Exploring RE 7’s locations is an experience filled with tension throughout the 25 hours it took me to complete the story. Without ever forcing jump scares onto players, the game’s pacing is ideal for survival horror titles. Enemy encounters are frequently broken up by exploration of both it’s indoor and outdoor locations. While running into foes rarely took me by surprise, other interactive elements provided for some spectacular horror moments. To flesh out some of the backstory, and also aid in discovering clues, are videotapes hidden in a few spots. These not only allow to progress through certain sections, but also feature some intense moments. Without wishing to spoil, I found these to portray some gruesome and surprising moments, which enhanced the experience further. For exploration purists, Resident Evil 7 features coins as a certain form of currency, which are few in the game, but unlock some high-end weapons and upgrades. Finally, the checkpoint system is very similar to that of Alien: Isolation, where players can only save during certain points in the game. This necessitates careful exploration as the protagonist is still very fragile.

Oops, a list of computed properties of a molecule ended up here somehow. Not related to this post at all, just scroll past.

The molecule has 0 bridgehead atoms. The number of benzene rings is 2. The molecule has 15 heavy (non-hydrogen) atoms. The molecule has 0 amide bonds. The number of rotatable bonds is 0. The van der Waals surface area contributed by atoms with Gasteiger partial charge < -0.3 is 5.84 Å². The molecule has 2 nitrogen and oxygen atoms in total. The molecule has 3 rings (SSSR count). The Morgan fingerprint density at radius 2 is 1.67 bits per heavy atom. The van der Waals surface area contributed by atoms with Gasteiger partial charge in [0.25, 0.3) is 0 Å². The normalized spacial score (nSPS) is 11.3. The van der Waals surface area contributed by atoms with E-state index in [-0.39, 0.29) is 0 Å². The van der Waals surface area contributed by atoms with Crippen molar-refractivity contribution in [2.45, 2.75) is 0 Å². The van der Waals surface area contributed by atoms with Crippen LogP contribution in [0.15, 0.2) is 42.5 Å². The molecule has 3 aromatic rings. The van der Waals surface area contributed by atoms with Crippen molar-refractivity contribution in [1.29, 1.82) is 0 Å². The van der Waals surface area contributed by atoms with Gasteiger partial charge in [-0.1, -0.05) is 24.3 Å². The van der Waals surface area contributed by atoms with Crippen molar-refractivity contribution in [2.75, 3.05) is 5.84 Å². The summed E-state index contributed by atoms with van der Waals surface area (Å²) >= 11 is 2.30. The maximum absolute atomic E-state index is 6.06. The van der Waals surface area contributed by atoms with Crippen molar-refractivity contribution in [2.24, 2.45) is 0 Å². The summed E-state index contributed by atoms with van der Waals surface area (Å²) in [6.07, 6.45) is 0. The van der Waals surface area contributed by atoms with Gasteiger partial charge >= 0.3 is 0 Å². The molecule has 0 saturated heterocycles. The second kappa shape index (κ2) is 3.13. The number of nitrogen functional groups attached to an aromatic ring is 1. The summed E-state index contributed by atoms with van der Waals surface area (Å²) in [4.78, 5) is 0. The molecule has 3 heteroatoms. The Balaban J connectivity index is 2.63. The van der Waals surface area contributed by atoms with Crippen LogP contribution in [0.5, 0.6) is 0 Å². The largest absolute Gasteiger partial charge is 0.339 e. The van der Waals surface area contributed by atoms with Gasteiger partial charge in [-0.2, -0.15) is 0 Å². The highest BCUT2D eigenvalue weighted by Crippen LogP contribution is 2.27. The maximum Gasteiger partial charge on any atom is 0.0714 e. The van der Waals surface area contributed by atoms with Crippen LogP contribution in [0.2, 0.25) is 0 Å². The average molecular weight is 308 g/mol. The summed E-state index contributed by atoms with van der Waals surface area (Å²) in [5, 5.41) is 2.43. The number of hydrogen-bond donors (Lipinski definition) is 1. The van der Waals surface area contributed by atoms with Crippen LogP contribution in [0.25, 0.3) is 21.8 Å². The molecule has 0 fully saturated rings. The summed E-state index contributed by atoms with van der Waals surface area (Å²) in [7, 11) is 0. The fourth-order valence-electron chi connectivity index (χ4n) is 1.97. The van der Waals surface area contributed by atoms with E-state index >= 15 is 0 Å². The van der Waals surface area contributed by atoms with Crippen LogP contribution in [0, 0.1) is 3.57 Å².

Resident Evil 7 is an excellent addition to the long-running survival horror series, and brings the experience back around to the “horror” part. While aside from the first-person view it doesn’t deliver anything we haven’t seen from the series, it is a much needed departure from the few recent titles in the Resident Evil universe. An emphasis on limited supplies and careful exploration keeps players on edge, and the game is packed with terrifying sequences throughout the entire campaign. This isn’t just a hide-and-seek affair either, as Resident Evil 7 features guns to help you progress, however these never ruin the pacing due to ammo scarcity. A decent variety in those also allows to experiment over multiple playthroughs, and the game is one of the best horror experiences to keep coming back for more. If you somehow haven’t picked this title up yet, I’d encourage doing so, as Resident Evil 7 ranks among the best horror games currently on the market. It is also the best Resident Evil game by far, and offers a welcome change in perspective, as well as a good departure from the action-focused 5th and 6th entries.